fat military and go upon a tour of the
aaaata of Europe to seek a wife that
eesnblned a great name with a fortune
at equal size. Of course, the bride-elect
atast be a Catholic The axchduchess
asother made that condition. But there
are few Catholic princesses of wealth
aatatde of the reigning families and
prepaid wasn't quite big enough a man
as catch one of the latter sort. Though
ft apeat four years looking for a bride
pja was, upon bis return, as little mar
lied as en the day of his birth.
In this extremity old Isenburg and
the tsnperial and royal highness, his
Vita, resolved upon heroic measures.
They decided to pocket their pride and
fct their sob and heir marry any womaa
would bring the necessary cash
thai coffers. The sum demanded
4.0M.M0 marks down and a like
rant to be set aside for the living
aanenaes of the young couple. After
Mnee Carl's death the second million
efettare was to be merged with the
Wantkora- family fortune, while with
(he first aa immediate effort was to be
mAm to wiDe out the loan of 1887.
Thfcs plan the chief of the house of
pjeuburg submitted to bis financial
agents, and though these gentlemen,
fc had already begun to regard their
vestment with the house of Isen-
fenrg as a risk, say now that tney naa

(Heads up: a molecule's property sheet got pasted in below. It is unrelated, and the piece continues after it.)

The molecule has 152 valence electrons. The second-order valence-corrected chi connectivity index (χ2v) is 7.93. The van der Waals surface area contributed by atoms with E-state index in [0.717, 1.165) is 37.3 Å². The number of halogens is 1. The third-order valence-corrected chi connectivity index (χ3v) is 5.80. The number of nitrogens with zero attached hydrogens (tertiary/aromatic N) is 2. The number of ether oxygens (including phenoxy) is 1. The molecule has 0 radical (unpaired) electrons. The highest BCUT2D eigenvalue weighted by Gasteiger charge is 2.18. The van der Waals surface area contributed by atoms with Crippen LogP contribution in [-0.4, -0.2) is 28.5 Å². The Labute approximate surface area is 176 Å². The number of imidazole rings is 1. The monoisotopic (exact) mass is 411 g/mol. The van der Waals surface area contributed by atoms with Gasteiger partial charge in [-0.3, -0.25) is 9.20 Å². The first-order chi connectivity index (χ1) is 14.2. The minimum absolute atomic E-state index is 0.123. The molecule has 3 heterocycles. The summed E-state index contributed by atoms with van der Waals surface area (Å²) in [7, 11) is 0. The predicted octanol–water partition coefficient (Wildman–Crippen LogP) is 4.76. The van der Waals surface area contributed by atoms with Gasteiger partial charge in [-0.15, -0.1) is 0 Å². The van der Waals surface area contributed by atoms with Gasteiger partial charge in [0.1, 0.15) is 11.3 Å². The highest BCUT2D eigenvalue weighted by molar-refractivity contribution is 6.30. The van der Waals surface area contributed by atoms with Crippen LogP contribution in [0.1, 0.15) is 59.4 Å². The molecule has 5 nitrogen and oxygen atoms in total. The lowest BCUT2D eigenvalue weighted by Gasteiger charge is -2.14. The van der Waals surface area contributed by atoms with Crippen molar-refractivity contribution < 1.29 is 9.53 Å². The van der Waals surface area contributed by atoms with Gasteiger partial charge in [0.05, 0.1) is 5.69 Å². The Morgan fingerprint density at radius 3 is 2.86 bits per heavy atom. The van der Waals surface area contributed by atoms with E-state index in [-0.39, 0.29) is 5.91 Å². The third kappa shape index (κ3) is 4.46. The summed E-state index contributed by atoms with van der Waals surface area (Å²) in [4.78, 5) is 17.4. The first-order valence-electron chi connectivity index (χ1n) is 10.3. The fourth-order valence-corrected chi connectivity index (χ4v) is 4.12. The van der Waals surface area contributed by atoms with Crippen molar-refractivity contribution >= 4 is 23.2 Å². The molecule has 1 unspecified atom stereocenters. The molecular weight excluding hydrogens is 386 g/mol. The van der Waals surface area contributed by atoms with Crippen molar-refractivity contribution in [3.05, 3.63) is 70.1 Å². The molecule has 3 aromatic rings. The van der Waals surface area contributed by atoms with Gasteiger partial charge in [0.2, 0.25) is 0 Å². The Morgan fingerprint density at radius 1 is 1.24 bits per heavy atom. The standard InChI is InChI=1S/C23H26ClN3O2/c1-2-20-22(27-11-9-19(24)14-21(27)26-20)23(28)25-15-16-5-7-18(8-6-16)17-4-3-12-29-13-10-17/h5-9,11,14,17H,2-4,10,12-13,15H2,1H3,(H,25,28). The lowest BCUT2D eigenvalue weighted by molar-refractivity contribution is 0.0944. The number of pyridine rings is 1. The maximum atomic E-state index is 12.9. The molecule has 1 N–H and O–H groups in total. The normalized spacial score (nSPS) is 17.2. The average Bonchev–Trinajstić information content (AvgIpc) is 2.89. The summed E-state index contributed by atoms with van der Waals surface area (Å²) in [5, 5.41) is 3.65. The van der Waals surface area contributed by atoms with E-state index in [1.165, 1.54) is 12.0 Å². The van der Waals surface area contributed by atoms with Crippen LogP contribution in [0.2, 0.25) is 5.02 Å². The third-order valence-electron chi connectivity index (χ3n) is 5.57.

sjsseia. faith in Prince Leopold's abilities
aa a lovetnaker; they though him suf
arjently attractive to catch some ple
fejan heiress.
Having read so much of American
women's erase for titles they calcu
lated that Yankee millionairesses
would Jump at the opportunity of mar
fyteg an archduchess' son, even if be
he a bankrupt and & pauper.
For the purpose of "dazzling Ameri
can society and securing an American
heiress in marl rage,"' the financiers.
Sis., the three banks named, advanced
the Isenburga. toward the end of the
pear 1W, 360.000 marks without secu
rity, accepting the Joint paper of Prince
Carl aa head of the house, and of Prince
iMpotd as his legal successor. In ex
ehange. Aside from the general con
tract with the principal covering the
aetata mentioned, Leopold agreed. In
a special undertaking to regard the
pMM marks as a personal loan for
wmtca he, his heirs and successors,
sjkeahfl he liable.
Te forestall suspicions of a mercen